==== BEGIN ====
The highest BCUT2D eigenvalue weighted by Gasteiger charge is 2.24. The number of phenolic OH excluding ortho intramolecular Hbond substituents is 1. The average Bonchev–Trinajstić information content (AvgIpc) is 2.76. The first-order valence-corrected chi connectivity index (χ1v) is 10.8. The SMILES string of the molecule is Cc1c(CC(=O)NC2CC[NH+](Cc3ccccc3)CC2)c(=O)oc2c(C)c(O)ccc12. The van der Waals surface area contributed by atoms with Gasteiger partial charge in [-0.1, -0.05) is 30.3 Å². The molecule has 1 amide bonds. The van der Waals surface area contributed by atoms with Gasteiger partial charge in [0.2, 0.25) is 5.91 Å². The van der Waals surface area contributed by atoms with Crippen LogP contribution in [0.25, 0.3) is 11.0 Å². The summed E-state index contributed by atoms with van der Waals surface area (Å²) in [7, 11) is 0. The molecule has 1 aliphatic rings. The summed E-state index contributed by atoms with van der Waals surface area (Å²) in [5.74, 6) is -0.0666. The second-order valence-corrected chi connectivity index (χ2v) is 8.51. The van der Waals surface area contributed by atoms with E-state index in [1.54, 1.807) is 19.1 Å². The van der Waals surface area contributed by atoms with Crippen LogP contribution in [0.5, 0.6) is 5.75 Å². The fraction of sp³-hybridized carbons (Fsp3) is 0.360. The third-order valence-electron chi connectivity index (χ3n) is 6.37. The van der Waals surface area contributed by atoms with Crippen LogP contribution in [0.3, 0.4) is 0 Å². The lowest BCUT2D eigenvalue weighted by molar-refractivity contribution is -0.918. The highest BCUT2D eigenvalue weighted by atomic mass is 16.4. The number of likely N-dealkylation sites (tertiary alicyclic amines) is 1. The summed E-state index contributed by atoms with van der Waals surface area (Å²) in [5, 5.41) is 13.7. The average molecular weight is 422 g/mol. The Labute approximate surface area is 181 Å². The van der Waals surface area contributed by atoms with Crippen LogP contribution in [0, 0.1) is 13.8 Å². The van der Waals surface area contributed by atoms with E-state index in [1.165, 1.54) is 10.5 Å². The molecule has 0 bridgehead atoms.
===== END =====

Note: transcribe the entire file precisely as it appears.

The highest BCUT2D eigenvalue weighted by Gasteiger charge is 2.24. The number of phenolic OH excluding ortho intramolecular Hbond substituents is 1. The average Bonchev–Trinajstić information content (AvgIpc) is 2.76. The first-order valence-corrected chi connectivity index (χ1v) is 10.8. The SMILES string of the molecule is Cc1c(CC(=O)NC2CC[NH+](Cc3ccccc3)CC2)c(=O)oc2c(C)c(O)ccc12. The van der Waals surface area contributed by atoms with Gasteiger partial charge in [-0.1, -0.05) is 30.3 Å². The molecule has 1 amide bonds. The van der Waals surface area contributed by atoms with Gasteiger partial charge in [0.2, 0.25) is 5.91 Å². The van der Waals surface area contributed by atoms with Crippen LogP contribution in [0.25, 0.3) is 11.0 Å². The summed E-state index contributed by atoms with van der Waals surface area (Å²) in [7, 11) is 0. The molecule has 1 aliphatic rings. The summed E-state index contributed by atoms with van der Waals surface area (Å²) in [5.74, 6) is -0.0666. The second-order valence-corrected chi connectivity index (χ2v) is 8.51. The van der Waals surface area contributed by atoms with E-state index in [1.54, 1.807) is 19.1 Å². The van der Waals surface area contributed by atoms with Crippen LogP contribution in [0.5, 0.6) is 5.75 Å². The fraction of sp³-hybridized carbons (Fsp3) is 0.360. The third-order valence-electron chi connectivity index (χ3n) is 6.37. The van der Waals surface area contributed by atoms with Crippen LogP contribution in [0.3, 0.4) is 0 Å². The lowest BCUT2D eigenvalue weighted by molar-refractivity contribution is -0.918. The highest BCUT2D eigenvalue weighted by atomic mass is 16.4. The number of likely N-dealkylation sites (tertiary alicyclic amines) is 1. The summed E-state index contributed by atoms with van der Waals surface area (Å²) in [5, 5.41) is 13.7. The average molecular weight is 422 g/mol. The Labute approximate surface area is 181 Å². The van der Waals surface area contributed by atoms with Crippen LogP contribution in [0, 0.1) is 13.8 Å². The van der Waals surface area contributed by atoms with E-state index in [1.165, 1.54) is 10.5 Å². The molecule has 0 bridgehead atoms.